by Food and Agriculture Organization of the United Nations in Rome .
Written in English
|Statement||Karrie Rose, Scott Newman, Marcela Uhart, Juan Lubroth.|
|Series||FAO animal production and health manual -- 4.|
|Contributions||Newman, Scott., Uhart, Marcela., Lubroth, Juan., Food and Agriculture Organization of the United Nations.|
|The Physical Object|
|Pagination||v, 54 p. :|
|Number of Pages||54|
Because wild birds can carry Avian Influenza and not appear sick, APHIS works with federal and state partners to conduct surveillance testing on wild birds. These tests tell us whether any highly pathogenic avian influenza (HPAI) viruses are found in the wild bird population. Highly pathogenic avian influenza (HPAI) A(H5N8) viruses that emerged in poultry in east Asia since spread to Europe and North America by late Despite detections in migrating birds, the role of free-living wild birds in the global dispersal of H5N8 virus is by: Waterfowl and shorebirds are considered to be the natural reservoirs for all avian influenza virus subtypes and, in general, most subtypes cause little or no disease in wildlife. However, type A influenza has undergone a combination of genetic drifts and shifts that have resulted in the H5N1 AI virus strain causing morbidity and mortality in many wildlife species. Guidelines on Wild Bird Surveillance for Highly Pathogenic Avian Influenza H5N1 Virus1 Vittorio Guberti2 and Scott H. Newman3,4,5 1 Presentation at the FAO and OIE International Scientific Conference on Avian Influenza and Wild Birds, Rome, 30 and 31 May 2 Istituto Nazionale Fauna Selvatica, Via Ca’ Fornacetta, Ozzano E. (BO), Italy 3 United .
This effort provided evidence that wild birds in the USA were free of highly pathogenic avian influenza virus (given the expected minimum prevalence of %) at the % confidence level during the surveillance period. Key words: disease surveillance, highly pathogenic avian influenza, H5N1, morbidity and mortality, wild by: Surveillance of wild birds for avian influenza viruses has been compulsory in the European Union (EU) since , primarily as a means of detecting H5N1 highly pathogenic avian influenza (HPAI. waterfowl and shorebirds. However, the occurrence of highly pathogenic avian influenza (HPAI) subtype highly pathogenic H5N1 avian influenza has raised concern regarding the potential impact on wild birds, domestic poultry, and human health should it be introduced into the United States (U.S.). However, the nature of research and surveillance efforts directed towards IAVs in wild birds in North America has evolved considerably over the past 50 years, and particularly, since the repeated detection of highly pathogenic (HP) IAVs of Goose/Guangdong (Gs/GD) lineage in wild birds inhabiting Asia, Europe, and Africa beginning shortly after Cited by: 4.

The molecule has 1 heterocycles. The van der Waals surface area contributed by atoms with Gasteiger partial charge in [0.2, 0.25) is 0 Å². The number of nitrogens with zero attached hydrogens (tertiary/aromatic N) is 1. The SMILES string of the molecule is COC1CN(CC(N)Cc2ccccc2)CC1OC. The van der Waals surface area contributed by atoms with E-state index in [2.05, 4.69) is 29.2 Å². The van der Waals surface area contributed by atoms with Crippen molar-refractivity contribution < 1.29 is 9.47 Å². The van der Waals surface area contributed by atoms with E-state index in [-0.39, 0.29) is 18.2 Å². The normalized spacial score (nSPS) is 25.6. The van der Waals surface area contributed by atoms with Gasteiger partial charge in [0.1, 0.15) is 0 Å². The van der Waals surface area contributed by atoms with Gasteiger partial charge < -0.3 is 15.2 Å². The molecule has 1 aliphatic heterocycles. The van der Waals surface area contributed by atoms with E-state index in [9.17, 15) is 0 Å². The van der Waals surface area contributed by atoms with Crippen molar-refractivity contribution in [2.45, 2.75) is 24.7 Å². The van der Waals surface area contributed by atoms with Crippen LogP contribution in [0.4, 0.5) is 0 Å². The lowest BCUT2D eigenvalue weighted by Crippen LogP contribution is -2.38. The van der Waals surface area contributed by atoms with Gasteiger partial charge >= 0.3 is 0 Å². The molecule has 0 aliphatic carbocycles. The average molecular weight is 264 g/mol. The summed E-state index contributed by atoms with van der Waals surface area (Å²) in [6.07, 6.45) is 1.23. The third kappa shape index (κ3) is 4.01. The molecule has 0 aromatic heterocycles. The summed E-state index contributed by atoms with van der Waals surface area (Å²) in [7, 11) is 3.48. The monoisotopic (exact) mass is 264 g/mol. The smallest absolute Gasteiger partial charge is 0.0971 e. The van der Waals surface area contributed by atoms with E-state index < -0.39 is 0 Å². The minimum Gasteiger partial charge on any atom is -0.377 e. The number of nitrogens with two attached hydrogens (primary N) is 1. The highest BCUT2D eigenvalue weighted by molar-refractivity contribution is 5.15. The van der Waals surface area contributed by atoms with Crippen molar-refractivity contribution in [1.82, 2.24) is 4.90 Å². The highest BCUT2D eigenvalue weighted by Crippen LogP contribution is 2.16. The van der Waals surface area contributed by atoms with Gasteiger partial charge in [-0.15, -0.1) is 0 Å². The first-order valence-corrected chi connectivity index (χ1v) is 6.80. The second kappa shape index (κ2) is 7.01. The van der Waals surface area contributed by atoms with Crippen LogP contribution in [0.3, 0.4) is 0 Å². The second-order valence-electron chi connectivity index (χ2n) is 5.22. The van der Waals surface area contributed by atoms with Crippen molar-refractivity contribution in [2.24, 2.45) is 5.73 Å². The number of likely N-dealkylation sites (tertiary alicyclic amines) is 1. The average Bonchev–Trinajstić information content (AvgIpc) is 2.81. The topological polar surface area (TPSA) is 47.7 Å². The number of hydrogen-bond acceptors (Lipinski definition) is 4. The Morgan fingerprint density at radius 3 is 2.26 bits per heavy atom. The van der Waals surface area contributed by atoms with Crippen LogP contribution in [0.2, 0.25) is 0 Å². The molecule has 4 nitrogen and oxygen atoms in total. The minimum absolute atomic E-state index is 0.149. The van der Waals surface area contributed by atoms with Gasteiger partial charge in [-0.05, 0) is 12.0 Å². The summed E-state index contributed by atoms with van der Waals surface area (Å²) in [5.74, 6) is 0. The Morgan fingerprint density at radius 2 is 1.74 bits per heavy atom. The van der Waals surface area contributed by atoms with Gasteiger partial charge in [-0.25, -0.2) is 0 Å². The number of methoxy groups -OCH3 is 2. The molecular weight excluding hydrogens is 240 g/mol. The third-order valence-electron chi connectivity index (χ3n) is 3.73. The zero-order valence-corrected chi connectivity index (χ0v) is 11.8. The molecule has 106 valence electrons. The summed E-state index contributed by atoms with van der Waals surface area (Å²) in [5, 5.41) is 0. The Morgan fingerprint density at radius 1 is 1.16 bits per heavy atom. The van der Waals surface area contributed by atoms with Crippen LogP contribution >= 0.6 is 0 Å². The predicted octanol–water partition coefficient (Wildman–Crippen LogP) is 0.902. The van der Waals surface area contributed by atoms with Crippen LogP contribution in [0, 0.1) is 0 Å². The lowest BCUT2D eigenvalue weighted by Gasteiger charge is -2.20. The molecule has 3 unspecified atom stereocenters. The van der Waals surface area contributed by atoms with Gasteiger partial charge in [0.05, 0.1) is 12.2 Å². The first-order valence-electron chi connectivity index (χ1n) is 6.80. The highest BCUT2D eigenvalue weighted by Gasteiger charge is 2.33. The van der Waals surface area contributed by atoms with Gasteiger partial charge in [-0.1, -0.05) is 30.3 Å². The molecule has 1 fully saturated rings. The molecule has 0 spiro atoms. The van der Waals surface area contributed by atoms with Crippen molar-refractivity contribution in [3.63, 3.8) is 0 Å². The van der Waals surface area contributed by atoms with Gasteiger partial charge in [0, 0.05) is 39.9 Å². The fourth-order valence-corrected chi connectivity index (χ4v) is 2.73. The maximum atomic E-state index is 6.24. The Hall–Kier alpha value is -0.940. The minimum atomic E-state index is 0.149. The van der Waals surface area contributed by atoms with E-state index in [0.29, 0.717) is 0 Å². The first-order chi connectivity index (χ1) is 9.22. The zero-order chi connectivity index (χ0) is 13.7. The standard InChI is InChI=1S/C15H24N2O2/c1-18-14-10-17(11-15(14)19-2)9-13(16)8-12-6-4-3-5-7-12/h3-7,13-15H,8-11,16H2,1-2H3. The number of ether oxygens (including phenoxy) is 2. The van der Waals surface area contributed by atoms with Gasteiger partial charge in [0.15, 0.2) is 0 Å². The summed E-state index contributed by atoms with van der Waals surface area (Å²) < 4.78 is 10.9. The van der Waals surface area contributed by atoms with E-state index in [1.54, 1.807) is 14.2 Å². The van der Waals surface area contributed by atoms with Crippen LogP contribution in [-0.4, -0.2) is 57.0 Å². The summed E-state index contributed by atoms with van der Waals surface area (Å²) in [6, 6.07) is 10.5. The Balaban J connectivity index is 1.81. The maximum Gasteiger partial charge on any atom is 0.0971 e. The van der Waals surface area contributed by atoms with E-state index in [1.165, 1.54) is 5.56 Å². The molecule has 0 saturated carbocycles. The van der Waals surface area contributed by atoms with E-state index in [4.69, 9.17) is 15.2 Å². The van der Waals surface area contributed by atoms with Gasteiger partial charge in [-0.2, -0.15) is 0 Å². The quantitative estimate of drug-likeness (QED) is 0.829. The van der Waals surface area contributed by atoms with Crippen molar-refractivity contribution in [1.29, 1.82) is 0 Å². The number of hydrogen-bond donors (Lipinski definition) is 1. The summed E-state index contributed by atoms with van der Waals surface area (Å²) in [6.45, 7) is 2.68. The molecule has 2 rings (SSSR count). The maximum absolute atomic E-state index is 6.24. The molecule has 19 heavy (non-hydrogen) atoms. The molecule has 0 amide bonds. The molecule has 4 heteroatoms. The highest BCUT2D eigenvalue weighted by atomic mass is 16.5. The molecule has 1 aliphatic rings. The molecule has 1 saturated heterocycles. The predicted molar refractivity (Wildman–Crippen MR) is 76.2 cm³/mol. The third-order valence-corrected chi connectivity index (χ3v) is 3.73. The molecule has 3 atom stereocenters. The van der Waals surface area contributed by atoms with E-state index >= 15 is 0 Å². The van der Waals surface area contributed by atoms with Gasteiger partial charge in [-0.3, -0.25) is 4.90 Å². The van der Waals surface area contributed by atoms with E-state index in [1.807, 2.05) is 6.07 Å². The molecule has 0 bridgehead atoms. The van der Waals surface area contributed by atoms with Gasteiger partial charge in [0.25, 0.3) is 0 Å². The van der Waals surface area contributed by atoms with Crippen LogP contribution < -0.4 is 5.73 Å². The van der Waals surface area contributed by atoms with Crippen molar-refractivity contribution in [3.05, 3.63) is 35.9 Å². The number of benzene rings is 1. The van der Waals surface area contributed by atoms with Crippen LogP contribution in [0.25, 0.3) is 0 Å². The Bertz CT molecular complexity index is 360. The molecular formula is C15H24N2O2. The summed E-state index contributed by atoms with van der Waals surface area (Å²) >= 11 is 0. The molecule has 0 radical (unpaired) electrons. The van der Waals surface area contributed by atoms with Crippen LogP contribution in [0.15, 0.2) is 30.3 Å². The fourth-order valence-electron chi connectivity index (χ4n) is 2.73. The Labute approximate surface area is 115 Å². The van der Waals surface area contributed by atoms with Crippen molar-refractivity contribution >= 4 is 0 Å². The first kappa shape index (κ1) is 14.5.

Wild bird surveillance for highly pathogenic avian influenza H5 in North America. It is unknown how the current Asian origin highly pathogenic avian influenza H5 viruses arrived, but these viruses are now poised to become endemic in North America. Wild birds harbor these viruses and have dispersed them at regional scales. Surveillance aiming at the virological detection of highly pathogenic avian influenza (HPAI) in wild birds found dead or moribund (passive surveillance). In addition, some MSs also perform active surveillance by testing living and hunted : Adam Brouwer, Jose Gonzales, Adeline Huneau, Paolo Mulatti, Thijs Kuiken, Christoph Staubach, Arjan. Wild birds of the orders Anseriformes (ducks, geese, and swans) and Charadriiformes (gulls and shorebirds) are believed to be the predominant reservoir for avian influenza viruses (AIVs) (1), and most AIV subtypes are low pathogenicity (LPAIV) (2). Only subtypes H5 and H7 are commonly associated with highly pathogenic AIVs (HPAIVs), Cited by: 8. Plan for Highly Pathogenic Avian Influenza in Waterfowl in the United States outlines the specific wild bird surveillance efforts for Both plans were written by the Interagency Steering Committee for Surveillance for HPAI in Wild Birds. This committee is comprised of experts from USDA-APHIS Wildlife Services and Veterinary Services, U.S.